Monday, November 23, 2009

Racial lunacy in the police

When I say there is no reporting of South Africa in the foreign media, I mean there is effall being reported about the country unless of course it involves dumb student pranks. I could say categorically that if it were not for the expat army of South Africans telling of the crime say, in South Africa, it would go untold, that's how much the foreign mainstream media has avoided reporting on that information.

James Myburgh questions the awful silence of Western opinion


It seems that the racial policies of the SAPS may well have served as a cover for other agendas.

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The story has also been extensively reported on in the English-language South African press, and no journalist could be unaware of it. Why then, has it received so little coverage in the foreign media?


Related:
Sunday Times' ave. paid circulation drops below 500,000 for first time since 1999 - 23 Nov 2009

Weekend papers bleed readers (Sunday Times, Rapport, City Press, Sunday Independent, Mail & Guardian, The Weekender, Sunday Sun, Sunday World, Sunday Tribune, ALL down) - Gee, I wonder why...? Maybe South Africans are tired of the "balanced" under-reporting of crime and mismanagement of the country? Use it, don't use it.

In November 2006 the South African Police Service adopted an "Employment Equity Plan" for the period from 2007 to 2010 (see report). The document made clear that the overriding goal of the police's top brass was ensuring that the institution reflected, at all levels, the racial proportions of the national population.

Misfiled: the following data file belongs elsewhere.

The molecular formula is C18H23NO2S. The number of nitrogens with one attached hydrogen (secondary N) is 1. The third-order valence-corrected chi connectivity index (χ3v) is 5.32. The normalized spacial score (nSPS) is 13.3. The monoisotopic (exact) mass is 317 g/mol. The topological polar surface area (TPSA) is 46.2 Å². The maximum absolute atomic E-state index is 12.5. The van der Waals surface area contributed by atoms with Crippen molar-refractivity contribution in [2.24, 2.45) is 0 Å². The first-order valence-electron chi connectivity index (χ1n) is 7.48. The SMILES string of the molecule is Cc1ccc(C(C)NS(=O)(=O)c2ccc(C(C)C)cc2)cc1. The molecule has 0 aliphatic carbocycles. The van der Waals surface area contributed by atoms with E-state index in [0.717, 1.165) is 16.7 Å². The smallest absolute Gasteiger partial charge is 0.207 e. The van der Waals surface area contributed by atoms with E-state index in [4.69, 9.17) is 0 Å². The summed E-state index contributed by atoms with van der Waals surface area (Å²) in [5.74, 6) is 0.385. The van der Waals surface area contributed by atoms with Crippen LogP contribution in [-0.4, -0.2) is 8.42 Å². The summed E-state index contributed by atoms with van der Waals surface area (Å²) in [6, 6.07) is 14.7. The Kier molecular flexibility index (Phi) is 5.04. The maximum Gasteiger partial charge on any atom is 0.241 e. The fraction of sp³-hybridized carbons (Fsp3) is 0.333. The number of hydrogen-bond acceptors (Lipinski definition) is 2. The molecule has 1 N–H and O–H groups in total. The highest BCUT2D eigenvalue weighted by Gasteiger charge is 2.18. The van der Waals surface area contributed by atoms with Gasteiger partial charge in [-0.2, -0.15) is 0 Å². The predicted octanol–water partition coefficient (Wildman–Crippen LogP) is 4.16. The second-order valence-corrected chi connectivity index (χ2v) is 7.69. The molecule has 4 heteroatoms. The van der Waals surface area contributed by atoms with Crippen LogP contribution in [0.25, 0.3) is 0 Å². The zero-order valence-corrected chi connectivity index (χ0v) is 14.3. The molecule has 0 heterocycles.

It boasted that "stringent measures" had already been put in place to ensure compliance, by senior management, with these "numeric targets" in recruitment, promotions and appointments. And, it mooted the possibility of re-introducing "severance packages" to accelerate the clearing out of racial minorities from the organisation.

The document embodied the racial lunacy of the Mbeki-era. Crime was rampant. South Africans were living in a state of fear. The police force was crippled by a shortage of expertise. And in the midst of all this, the SAPS leadership remained obsessed only with the pursuit of an odious racial ideal.

Recently, the Solidarity trade union launched a new series of legal challenges against a number of incidents of racial discrimination that resulted from this policy. In almost all of the cases, the union states, the police leadership preferred to keep positions vacant rather than appoint qualified white applicants to fill them.

These cases are designed to test the legality of certain extreme forms of race-based ‘affirmative action.' They may also succeed in highlighting the ongoing personal and institutional costs of racial discrimination and exclusion.

The first of them was heard in the Johannesburg Labour Court last week. Captain Renate Barnard was recommended twice for promotion in 2005 and 2006 but her promotion was blocked by the then national commissioner of police, Jackie Selebi.

Testifying on behalf of the SAPS Senior Superintendent Johannes Phetolo Ramothoka said that Selebi "wanted to ensure that all units" adhered to the "equity plans" of the organisation. "White females were already over-represented by five at salary level nine" he stated, "so her appointment would have meant an over representivity of white females on that level."

In turn, Barnard broke down in tears as she testified about how she found all avenues of promotion closed to her. She told the court that all she ever wanted to do was serve in the police, and was totally committed to her work. "I want to ask management, what must I do more to get a promotion? I sacrificed my family to do my job properly. I am a top performer."

It seems that the racial policies of the SAPS may well have served as a cover for other agendas.